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In my code i do this a lot:

myfunction (parameter p)
{
  if(p == null)
   return;
}

How would I replace this with a code contract?

I'm interested in finding out if a null has been passed in and have it caught by static checking.

I'm interested in having a contract exception be thrown if null is passed in during our testing

For production I want to exit out of the function.

Can code contracts do this at all? Is this a good use for code contracts?

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1  
Why would you want to effectively turn off the safety checks when running with real data? Isn't it just as important (if not more so) to stop and abort whatever you're doing if your code has bugs in when running in production? –  Jon Skeet Jan 14 '11 at 20:01
    
@Jon Skeet: there was a recent .Net Rocks pod cast in which they talked to one of the main designers of C# 4.0's code contracts, and they asked that same question. I wish I could explain it as well as he did, but I'm afraid I'd get something wrong. He made a pretty compelling case (when you have contract checking on during runtime anyways) as to why code contracts were better overall. –  Neil N Jan 14 '11 at 20:05
    
@Neil: I have nothing against Code Contracts... but I'd leave them on in production as well. –  Jon Skeet Jan 14 '11 at 20:07
    
@Jon Skeet: you mean you would leave safety checks on as well? It is my understanding that the contracts can serve both purposes of safety checks, and expressing the allowed values of the params, something you can't discern from the singature alone, since the method signature cannot tell you if a param cannot be null, or greater than zeo, etc. –  Neil N Jan 14 '11 at 20:10
2  
@Neil: I would leave the contracts active, so that they'd throw an exception if you passed in an invalid argument. –  Jon Skeet Jan 14 '11 at 20:18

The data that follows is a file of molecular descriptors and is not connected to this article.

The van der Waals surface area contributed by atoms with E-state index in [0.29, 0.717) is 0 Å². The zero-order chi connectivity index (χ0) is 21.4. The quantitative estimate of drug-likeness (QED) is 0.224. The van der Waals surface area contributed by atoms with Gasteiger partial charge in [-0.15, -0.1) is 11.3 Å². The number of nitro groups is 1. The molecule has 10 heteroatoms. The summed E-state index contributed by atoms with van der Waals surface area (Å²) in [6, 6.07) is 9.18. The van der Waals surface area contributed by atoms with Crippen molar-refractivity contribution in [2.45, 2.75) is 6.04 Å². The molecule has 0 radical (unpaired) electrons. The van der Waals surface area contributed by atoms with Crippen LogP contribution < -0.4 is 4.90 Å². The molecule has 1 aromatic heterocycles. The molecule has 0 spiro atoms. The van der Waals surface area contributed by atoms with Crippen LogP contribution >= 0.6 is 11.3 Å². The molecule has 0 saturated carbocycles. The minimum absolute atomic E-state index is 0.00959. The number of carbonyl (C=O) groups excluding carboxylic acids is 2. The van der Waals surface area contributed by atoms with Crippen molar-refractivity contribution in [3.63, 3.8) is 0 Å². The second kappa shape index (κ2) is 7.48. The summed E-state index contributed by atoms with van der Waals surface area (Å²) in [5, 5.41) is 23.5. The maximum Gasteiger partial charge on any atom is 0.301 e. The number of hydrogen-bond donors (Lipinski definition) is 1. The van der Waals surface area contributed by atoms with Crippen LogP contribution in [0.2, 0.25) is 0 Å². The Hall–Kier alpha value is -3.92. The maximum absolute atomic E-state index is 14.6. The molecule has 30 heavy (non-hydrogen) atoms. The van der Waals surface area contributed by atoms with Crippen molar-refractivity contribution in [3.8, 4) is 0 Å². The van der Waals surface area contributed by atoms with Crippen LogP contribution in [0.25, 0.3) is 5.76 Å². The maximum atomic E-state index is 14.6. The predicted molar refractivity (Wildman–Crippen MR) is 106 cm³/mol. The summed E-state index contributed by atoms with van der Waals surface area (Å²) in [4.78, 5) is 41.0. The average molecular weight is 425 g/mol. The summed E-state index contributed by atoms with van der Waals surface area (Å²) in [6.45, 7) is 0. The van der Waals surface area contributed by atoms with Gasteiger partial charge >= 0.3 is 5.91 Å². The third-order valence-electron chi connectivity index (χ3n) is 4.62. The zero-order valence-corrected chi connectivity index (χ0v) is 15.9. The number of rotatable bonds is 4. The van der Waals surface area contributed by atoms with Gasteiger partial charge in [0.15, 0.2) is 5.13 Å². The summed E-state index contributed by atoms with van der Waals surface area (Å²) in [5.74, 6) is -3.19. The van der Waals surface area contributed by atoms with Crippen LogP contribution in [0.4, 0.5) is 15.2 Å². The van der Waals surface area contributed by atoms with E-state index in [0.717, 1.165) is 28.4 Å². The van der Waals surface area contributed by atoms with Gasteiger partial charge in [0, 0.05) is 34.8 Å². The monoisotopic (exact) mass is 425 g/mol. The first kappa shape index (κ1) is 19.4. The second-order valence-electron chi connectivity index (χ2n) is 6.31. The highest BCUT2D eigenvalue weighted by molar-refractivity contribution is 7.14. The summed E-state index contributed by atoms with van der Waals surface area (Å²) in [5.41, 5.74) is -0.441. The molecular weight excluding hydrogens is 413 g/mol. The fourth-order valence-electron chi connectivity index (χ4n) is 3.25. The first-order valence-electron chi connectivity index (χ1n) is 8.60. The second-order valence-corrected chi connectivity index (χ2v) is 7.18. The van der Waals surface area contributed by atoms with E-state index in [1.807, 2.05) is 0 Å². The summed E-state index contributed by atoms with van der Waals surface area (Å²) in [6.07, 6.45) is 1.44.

2 Answers 2

The syntax for this is:

Contract.Requires(p != null);

This needs to be at the top of the method. All Contract.Requires (and other contract statements) must precede all other statements in the method.

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These posts here and here have a lot of great options.

Edit: I misread your post the first time, thinking you were throwing an ArgumentNullException or something, until I saw Jon Skeet's comment. I would definitely suggest using at least one of the many approaches provided in the linked questions.

Reproducing one of the answers by John Feminella here:

[Pure]
public static double GetDistance(Point p1, Point p2)
{
    CodeContract.RequiresAlways(p1 != null);
    CodeContract.RequiresAlways(p2 != null); 
    // ...
}
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1  
There is no CodeContract.RequiresAlways() - at least I see no such thing in VS2013 C# –  B. Clay Shannon Sep 24 '13 at 22:06
1  
It's obsolete nowadays, but still documented in the code contracts user guide –  arcain Sep 25 '13 at 4:44

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